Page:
WASHINGTON (AP) – Good thing Bemidji State University decided not to change its name a few years back. Imagine the collective yawn from those outside hockey if some place called “University of Northern Minnesota” had made the Frozen Four.

But Bemidji State? That’s cool! That’s George Mason in the Final Four – only a lot harder to spell.

“The best thing about it is most people stumble over it at first,” said Bemidji resident Alan Korpi, sitting with his wife on Row 7 of the Verizon Center on Wednesday watching his beloved Beavers practice. “And that’s funny. ‘Bemini, buh-buh,’ you know.”

“I actually have a license plate that has ‘BRMIDJI,”‘ chimed in fellow Bemidjian Scott Robbins, sitting two seats over in his green-and-black BSU hat and sweat pants, “because our temperature is quite often 20 degrees below zero, so that’s a more accurate name for the town.”

For the record, it’s pronounced beh-MIDGE-ee, although a sports nation that loves its out-of-nowhere stories has spent the last week or so calling it other names. The place that’s suddenly on the map – the team that rose from the absolute bottom seed of the 16-team tournament to advance to Thursday’s national semifinal against Miami of Ohio – is the underdog that was missing from the basketball version of this year’s NCAAs.

“I’ve heard ‘Cinderella’, ‘David vs. Goliath’, ‘Miracle’, things like that, so I’m definitely up on my fairy tales,” Beavers coach Tom Serratore said. “I think a lot of people and a lot of different areas of the country have adopted Bemidji State, and we are a feel-good story. That’s gratifying, and hopefully we won’t let them down.”

One word no one is using this week is “dynasty.” The Bemidji State-Miami game features two teams in the Frozen Four for the first time, and each was the lowest seed in its regional. The other semifinal – Vermont vs. No. 1 overall seed Boston University – pits schools who haven’t been this far since the 1990s.

“It’s great for college hockey – you can see the parity,” Miami coach Enrico Blasi said. “You can see the enthusiasm. It wouldn’t surprise me from here on in if you see different Frozen Four teams the rest of the way.”

While outsiders have been pitching the Cinderella line to Serratore, the coach on Wednesday used another fictional character to educate the uneducated about Bemidji, a town with about 12,000 people whose namesake lake was created, according to legend, by a big blue ox.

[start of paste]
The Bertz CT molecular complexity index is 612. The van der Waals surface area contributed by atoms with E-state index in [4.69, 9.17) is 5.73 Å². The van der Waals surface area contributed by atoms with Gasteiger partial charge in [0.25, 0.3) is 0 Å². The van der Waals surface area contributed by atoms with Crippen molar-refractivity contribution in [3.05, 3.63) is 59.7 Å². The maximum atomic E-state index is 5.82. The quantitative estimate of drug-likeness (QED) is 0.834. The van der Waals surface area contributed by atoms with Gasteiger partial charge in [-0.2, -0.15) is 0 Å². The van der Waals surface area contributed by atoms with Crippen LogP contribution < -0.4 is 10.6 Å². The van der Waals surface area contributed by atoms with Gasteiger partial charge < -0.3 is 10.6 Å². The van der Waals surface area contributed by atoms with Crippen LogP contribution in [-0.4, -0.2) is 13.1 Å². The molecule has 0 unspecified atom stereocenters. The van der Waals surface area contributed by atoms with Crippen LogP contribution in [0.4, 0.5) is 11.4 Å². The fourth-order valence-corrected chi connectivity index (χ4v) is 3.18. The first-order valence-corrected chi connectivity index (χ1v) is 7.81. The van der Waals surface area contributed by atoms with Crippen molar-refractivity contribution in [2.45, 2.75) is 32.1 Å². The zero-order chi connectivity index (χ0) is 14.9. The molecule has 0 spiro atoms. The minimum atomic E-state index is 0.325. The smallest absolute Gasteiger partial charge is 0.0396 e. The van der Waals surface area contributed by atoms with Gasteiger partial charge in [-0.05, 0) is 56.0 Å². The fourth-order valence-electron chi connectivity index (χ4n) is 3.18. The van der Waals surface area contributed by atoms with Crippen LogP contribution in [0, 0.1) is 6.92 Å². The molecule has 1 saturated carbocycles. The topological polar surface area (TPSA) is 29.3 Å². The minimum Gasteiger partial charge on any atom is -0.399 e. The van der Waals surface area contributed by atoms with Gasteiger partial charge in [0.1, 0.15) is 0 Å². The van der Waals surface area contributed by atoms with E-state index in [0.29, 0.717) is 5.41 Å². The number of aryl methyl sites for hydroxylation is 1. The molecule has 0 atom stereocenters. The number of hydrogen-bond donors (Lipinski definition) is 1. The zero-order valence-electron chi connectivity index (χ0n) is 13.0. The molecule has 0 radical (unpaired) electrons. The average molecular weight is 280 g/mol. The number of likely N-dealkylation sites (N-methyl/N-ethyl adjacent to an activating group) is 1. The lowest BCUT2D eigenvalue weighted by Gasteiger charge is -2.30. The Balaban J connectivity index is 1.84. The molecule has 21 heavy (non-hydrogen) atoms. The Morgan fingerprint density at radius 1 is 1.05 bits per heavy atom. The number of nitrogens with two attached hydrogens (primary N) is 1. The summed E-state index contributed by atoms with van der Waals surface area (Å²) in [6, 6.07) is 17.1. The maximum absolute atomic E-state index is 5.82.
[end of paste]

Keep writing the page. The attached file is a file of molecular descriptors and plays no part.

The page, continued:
“Everyone has their identity. Obviously it’s the nation’s capital here and you have the White House and the Capitol and all the monuments. We’re noted for Paul Bunyan and Babe,” Serratore said. “They created the great waterway we have there called Lake Bemidji and the Mississippi River. We’re noted for pine trees, water and Beaver hockey. It’s just a big part of the culture of northern Minnesota and the identity of our community. That’s how people identify with Bemidji.”

In fact, the fan with the “BRMIDJI” license plate said that his grandfather, Buck Robbins, helped build the town’s famous Paul Bunyan and Babe statue in 1937. Sixty years later, the U.S. Postal Service came to town to launch its Paul Bunyan stamp. The local high school teams are known as the Lumberjacks. (The girls’ teams, until recently, were the Lumberjills.)

Such trivia is in high demand this week, just as everyone wanted to know everything about George Mason during the Patriots’ improbable Final Four run three years ago.

Both schools have green as their dominant color, but there are some notable differences. Bemidji State has long been a nationally respected program in the hockey community. The Beavers won 13 national titles (five Division II, one Division III and seven NAIA) before moving up to Division I in 1999.

And, unlike George Mason three years ago, Bemidji State enters its biggest stage under a cloud of uncertainty.

The Beavers’ conference, College Hockey America, shrunk to four teams this season and is disbanding. BSU has applied to join the Western Collegiate Hockey Association next season, an idea WCHA commissioner Bruce McLeod calls “problematic” from a scheduling standpoint because it would make for an odd number of teams. Trying to survive as an independent is not a realistic option.

Winning the national championship would help the cause, but Serratore feels it’s a cause that doesn’t need much help.

“We didn’t need to go to the Frozen Four to validate our resume,” the coach said. “We’ve had 13 national titles at the small college level. We’ve had over 20 conference championships. We like our resume. We feel we’ve done a lot for the game.”

At least one potentially contentious issue was settled about a decade ago, back when other Minnesota colleges were changing their names – Mankato State University, for example, became Minnesota State University-Mankato.

But Bemidji State kept its moniker. It didn’t like the idea of “Minnesota State University-Bemidji,” and the proposed “University of Northern Minnesota” went nowhere.

“Before this all happened, you’d kind of think that might be smart – we might get a little more recognized,” Bemidji State assistant captain Chris McKelvie said. “But I think it’s unique that our name has taken off like this. Everybody’s asking where it is, what it is, so it’s pretty cool. You know, ‘Northern Minnesota’ doesn’t sound any different from any other school. But ‘Bemidji’ – that’s pretty unique.”

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